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Zuma's Cabinet: Those who didn't make the cut

Mandy Rossouw

For some, the announcement of Jacob Zuma's new executive comes with a sigh of relief, for others it dashed their high hopes, writes Mandy Rossouw.

For some, the announcement of president Jacob Zuma’s new executive comes with a sigh of relief, for others it dashed their high expectations.

The two ANC bigwigs who will be most disappointed are veteran leaders Winnie Madikizela-Mandela and former arts and culture minister Pallo Jordan. They were overlooked in the constitution of the new Cabinet despite being highly placed on the ANC’s parliamentary lists, indicating their popularity and seniority in the party.

Another key ANC leader to be left out is former deputy president Baleka Mbete, who overplayed her hand in trying to force the ANC to re-appoint her as deputy president. She was unceremoniously sent back to Luthuli House where a role for her is yet to be defined, given that the national chairperson of the party has never been outside of Cabinet.

Controversial health minister Manto Tshabala-Msimang did not make it back to Cabinet while Ngoako Ramathlodi—tipped to become justice minister—also did not make the cut.

Others who lost out on Cabinet positions are former deputy minister of justice Johnny de Lange, who has been tasked with devising a plan to revamp the criminal justice system, indicating that he could have been a shoo-in for justice or police minister.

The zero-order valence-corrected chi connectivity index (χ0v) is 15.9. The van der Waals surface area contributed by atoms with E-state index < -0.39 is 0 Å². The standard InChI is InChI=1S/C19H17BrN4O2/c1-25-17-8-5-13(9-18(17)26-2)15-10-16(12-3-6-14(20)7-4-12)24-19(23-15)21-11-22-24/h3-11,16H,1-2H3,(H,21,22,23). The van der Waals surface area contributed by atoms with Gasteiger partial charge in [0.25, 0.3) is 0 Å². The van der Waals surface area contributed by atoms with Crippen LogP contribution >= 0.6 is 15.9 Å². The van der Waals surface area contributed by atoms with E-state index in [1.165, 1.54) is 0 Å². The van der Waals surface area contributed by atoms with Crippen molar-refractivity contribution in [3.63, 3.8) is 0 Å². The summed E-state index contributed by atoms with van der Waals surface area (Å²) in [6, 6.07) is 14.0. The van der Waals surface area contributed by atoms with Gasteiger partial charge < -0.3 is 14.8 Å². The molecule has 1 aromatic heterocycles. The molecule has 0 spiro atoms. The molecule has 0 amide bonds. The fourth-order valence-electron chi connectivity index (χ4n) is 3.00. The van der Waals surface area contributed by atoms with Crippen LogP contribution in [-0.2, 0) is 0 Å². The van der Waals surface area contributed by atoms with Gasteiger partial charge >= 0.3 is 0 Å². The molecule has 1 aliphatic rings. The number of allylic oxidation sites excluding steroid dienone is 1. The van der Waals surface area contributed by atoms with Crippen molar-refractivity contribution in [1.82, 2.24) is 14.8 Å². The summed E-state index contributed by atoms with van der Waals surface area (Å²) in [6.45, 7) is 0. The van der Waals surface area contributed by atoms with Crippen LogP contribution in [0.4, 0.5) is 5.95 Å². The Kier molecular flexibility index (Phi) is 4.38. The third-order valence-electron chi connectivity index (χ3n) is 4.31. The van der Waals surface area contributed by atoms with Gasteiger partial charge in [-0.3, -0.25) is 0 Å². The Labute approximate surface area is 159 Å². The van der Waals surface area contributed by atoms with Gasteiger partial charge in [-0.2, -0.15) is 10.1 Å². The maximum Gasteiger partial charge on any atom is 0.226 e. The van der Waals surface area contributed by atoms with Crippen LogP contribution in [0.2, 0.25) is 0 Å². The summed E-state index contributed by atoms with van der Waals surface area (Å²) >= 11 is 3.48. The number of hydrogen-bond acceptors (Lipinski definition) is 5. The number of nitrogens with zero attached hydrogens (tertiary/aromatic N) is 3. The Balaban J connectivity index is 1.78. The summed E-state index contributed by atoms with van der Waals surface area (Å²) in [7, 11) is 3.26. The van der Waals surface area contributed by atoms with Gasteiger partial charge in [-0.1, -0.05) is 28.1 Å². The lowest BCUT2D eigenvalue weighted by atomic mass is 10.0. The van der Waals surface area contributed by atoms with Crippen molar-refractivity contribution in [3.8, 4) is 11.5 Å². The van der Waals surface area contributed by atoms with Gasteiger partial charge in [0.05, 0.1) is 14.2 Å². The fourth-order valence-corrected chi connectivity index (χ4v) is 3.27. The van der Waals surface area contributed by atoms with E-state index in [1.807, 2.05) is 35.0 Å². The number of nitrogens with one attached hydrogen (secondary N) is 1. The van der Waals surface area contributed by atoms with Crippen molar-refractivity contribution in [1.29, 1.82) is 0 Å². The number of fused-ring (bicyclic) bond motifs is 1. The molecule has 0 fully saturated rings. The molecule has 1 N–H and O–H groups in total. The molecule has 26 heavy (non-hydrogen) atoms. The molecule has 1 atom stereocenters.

Former justice minister Brigette Mabandla—abruptly moved to public enterprises last year—was not sworn in as MP and was not expected to be included in the new Cabinet. The new justice minister is former transport minister Jeff Radebe.

Former defence minister Charles Nqakula is being replaced by Lindiwe Sisulu, but his family only loses one salary—his wife, Nosiviwe Mapisa-Nqakula, who was moved from the Department of Home Affairs to Correctional Services.

Former trade and industry minister Mandisi Mpahlwa has also been left out of Cabinet, with his portfolio taken over by communist party leader Rob Davies.

Zuma also found no place in his Cabinet for the beleagured correctional services minister Ngconde Balfour, who has been linked to corrupt activities in his department. Former Water Affairs and Forestry minister Lindiwe Hendricks was also not graced with a Cabinet spot while Azapo leader Mosibudi Mangena, who served as minister of science and technology was also not asked back.

Several deputy ministers were told their services are no long required, including Andre Gaum (education), Fatima Hajaig (foreign affairs), Fezile Bengu (defence), Ntombazana Botha (arts and culture) and Loretta Jacobus (correctional services).

The South African Communist Party as well as the ANC Youth League has welcomed the announcement of Cabinet and wished the incumbents well. The youth yeague had former presidents Malusi Gigaba and Fikile Mbalula included in the executive as deputy ministers while the SACP has several of its leaders in the executive, including its general secretary, Blade Nzimande, and his deputy Jeremy Cronin.

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